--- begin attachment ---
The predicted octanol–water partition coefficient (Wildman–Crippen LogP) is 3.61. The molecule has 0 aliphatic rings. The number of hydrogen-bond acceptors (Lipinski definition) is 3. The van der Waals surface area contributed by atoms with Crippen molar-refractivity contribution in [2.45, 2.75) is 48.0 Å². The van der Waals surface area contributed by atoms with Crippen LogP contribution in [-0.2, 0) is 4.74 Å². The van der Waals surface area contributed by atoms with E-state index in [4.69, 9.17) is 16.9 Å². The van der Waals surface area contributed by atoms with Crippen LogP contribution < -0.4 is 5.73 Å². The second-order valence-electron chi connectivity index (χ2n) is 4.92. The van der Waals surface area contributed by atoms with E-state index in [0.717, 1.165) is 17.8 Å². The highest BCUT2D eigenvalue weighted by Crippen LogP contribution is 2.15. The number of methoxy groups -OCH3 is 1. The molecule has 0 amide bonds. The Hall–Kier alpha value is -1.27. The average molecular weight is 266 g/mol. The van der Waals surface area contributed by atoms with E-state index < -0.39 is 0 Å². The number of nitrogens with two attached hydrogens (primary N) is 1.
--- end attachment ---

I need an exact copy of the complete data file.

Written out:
The predicted octanol–water partition coefficient (Wildman–Crippen LogP) is 3.61. The molecule has 0 aliphatic rings. The number of hydrogen-bond acceptors (Lipinski definition) is 3. The van der Waals surface area contributed by atoms with Crippen molar-refractivity contribution in [2.45, 2.75) is 48.0 Å². The van der Waals surface area contributed by atoms with Crippen LogP contribution in [-0.2, 0) is 4.74 Å². The van der Waals surface area contributed by atoms with E-state index in [4.69, 9.17) is 16.9 Å². The van der Waals surface area contributed by atoms with Crippen LogP contribution < -0.4 is 5.73 Å². The second-order valence-electron chi connectivity index (χ2n) is 4.92. The van der Waals surface area contributed by atoms with E-state index in [0.717, 1.165) is 17.8 Å². The highest BCUT2D eigenvalue weighted by Crippen LogP contribution is 2.15. The number of methoxy groups -OCH3 is 1. The molecule has 0 amide bonds. The Hall–Kier alpha value is -1.27. The average molecular weight is 266 g/mol. The van der Waals surface area contributed by atoms with E-state index < -0.39 is 0 Å². The number of nitrogens with two attached hydrogens (primary N) is 1.